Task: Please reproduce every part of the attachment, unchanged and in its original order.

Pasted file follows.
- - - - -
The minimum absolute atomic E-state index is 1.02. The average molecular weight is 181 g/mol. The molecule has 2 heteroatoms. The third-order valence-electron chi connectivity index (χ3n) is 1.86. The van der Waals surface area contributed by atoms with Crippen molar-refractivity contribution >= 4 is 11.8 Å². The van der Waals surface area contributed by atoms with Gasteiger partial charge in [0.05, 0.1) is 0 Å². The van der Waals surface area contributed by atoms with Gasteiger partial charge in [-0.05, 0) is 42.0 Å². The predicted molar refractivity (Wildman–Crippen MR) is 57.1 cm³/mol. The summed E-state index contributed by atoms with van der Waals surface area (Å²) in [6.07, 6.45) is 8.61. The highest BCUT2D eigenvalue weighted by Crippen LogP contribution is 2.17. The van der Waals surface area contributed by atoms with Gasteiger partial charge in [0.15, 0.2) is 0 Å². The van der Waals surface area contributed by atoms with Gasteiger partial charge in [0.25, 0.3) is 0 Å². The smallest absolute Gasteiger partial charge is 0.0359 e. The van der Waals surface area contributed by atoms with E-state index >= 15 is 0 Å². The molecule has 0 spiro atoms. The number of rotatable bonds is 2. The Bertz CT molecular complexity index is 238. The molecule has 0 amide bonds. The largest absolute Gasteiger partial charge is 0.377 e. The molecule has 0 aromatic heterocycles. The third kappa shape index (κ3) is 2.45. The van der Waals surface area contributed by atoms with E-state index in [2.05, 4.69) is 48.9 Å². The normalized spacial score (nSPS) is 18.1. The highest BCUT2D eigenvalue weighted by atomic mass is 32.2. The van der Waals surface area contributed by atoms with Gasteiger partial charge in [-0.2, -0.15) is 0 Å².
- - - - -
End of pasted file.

The minimum absolute atomic E-state index is 1.02. The average molecular weight is 181 g/mol. The molecule has 2 heteroatoms. The third-order valence-electron chi connectivity index (χ3n) is 1.86. The van der Waals surface area contributed by atoms with Crippen molar-refractivity contribution >= 4 is 11.8 Å². The van der Waals surface area contributed by atoms with Gasteiger partial charge in [0.05, 0.1) is 0 Å². The van der Waals surface area contributed by atoms with Gasteiger partial charge in [-0.05, 0) is 42.0 Å². The predicted molar refractivity (Wildman–Crippen MR) is 57.1 cm³/mol. The summed E-state index contributed by atoms with van der Waals surface area (Å²) in [6.07, 6.45) is 8.61. The highest BCUT2D eigenvalue weighted by Crippen LogP contribution is 2.17. The van der Waals surface area contributed by atoms with Gasteiger partial charge in [0.15, 0.2) is 0 Å². The van der Waals surface area contributed by atoms with Gasteiger partial charge in [0.25, 0.3) is 0 Å². The smallest absolute Gasteiger partial charge is 0.0359 e. The van der Waals surface area contributed by atoms with E-state index >= 15 is 0 Å². The molecule has 0 spiro atoms. The number of rotatable bonds is 2. The Bertz CT molecular complexity index is 238. The molecule has 0 amide bonds. The largest absolute Gasteiger partial charge is 0.377 e. The molecule has 0 aromatic heterocycles. The third kappa shape index (κ3) is 2.45. The van der Waals surface area contributed by atoms with E-state index in [2.05, 4.69) is 48.9 Å². The normalized spacial score (nSPS) is 18.1. The highest BCUT2D eigenvalue weighted by atomic mass is 32.2. The van der Waals surface area contributed by atoms with Gasteiger partial charge in [-0.2, -0.15) is 0 Å².